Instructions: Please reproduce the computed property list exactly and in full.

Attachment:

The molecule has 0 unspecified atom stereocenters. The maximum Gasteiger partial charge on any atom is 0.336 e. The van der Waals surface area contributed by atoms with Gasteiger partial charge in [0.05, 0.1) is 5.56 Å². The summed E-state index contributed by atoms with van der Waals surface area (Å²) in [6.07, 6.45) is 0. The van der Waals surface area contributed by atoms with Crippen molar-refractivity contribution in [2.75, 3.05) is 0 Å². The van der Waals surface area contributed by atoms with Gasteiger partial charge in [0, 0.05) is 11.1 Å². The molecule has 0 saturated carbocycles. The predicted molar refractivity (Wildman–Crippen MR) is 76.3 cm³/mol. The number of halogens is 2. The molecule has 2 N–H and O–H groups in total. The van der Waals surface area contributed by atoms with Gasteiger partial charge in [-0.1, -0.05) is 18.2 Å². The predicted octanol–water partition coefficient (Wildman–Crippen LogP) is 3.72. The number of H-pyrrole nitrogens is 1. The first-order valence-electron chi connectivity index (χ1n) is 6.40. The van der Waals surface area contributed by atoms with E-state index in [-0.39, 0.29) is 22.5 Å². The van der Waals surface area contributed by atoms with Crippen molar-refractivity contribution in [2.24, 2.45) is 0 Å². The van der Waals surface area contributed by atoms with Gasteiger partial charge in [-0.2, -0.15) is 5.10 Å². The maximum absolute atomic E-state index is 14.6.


The molecule has 0 unspecified atom stereocenters. The maximum Gasteiger partial charge on any atom is 0.336 e. The van der Waals surface area contributed by atoms with Gasteiger partial charge in [0.05, 0.1) is 5.56 Å². The summed E-state index contributed by atoms with van der Waals surface area (Å²) in [6.07, 6.45) is 0. The van der Waals surface area contributed by atoms with Crippen molar-refractivity contribution in [2.75, 3.05) is 0 Å². The van der Waals surface area contributed by atoms with Gasteiger partial charge in [0, 0.05) is 11.1 Å². The molecule has 0 saturated carbocycles. The predicted molar refractivity (Wildman–Crippen MR) is 76.3 cm³/mol. The number of halogens is 2. The molecule has 2 N–H and O–H groups in total. The van der Waals surface area contributed by atoms with Gasteiger partial charge in [-0.1, -0.05) is 18.2 Å². The predicted octanol–water partition coefficient (Wildman–Crippen LogP) is 3.72. The number of H-pyrrole nitrogens is 1. The first-order valence-electron chi connectivity index (χ1n) is 6.40. The van der Waals surface area contributed by atoms with E-state index in [-0.39, 0.29) is 22.5 Å². The van der Waals surface area contributed by atoms with Crippen molar-refractivity contribution in [2.24, 2.45) is 0 Å². The van der Waals surface area contributed by atoms with Gasteiger partial charge in [-0.2, -0.15) is 5.10 Å². The maximum absolute atomic E-state index is 14.6.